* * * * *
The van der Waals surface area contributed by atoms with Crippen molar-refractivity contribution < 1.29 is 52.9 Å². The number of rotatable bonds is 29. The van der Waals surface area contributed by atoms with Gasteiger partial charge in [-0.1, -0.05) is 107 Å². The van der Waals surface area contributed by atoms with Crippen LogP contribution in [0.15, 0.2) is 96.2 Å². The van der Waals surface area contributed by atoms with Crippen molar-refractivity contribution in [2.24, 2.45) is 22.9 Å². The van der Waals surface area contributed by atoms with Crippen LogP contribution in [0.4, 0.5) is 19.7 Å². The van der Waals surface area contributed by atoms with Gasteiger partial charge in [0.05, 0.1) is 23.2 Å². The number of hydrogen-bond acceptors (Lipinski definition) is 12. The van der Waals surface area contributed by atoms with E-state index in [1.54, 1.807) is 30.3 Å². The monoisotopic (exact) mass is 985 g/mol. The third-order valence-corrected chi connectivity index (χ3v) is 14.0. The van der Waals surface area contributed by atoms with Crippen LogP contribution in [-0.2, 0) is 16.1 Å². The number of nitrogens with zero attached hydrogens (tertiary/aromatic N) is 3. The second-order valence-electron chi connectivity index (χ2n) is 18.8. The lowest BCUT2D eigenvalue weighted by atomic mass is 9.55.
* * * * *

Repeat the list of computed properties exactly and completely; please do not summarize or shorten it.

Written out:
The van der Waals surface area contributed by atoms with Crippen molar-refractivity contribution < 1.29 is 52.9 Å². The number of rotatable bonds is 29. The van der Waals surface area contributed by atoms with Gasteiger partial charge in [-0.1, -0.05) is 107 Å². The van der Waals surface area contributed by atoms with Crippen LogP contribution in [0.15, 0.2) is 96.2 Å². The van der Waals surface area contributed by atoms with Crippen molar-refractivity contribution in [2.24, 2.45) is 22.9 Å². The van der Waals surface area contributed by atoms with Crippen LogP contribution in [0.4, 0.5) is 19.7 Å². The van der Waals surface area contributed by atoms with Gasteiger partial charge in [0.05, 0.1) is 23.2 Å². The number of hydrogen-bond acceptors (Lipinski definition) is 12. The van der Waals surface area contributed by atoms with E-state index in [1.54, 1.807) is 30.3 Å². The monoisotopic (exact) mass is 985 g/mol. The third-order valence-corrected chi connectivity index (χ3v) is 14.0. The van der Waals surface area contributed by atoms with Crippen LogP contribution in [-0.2, 0) is 16.1 Å². The number of nitrogens with zero attached hydrogens (tertiary/aromatic N) is 3. The second-order valence-electron chi connectivity index (χ2n) is 18.8. The lowest BCUT2D eigenvalue weighted by atomic mass is 9.55.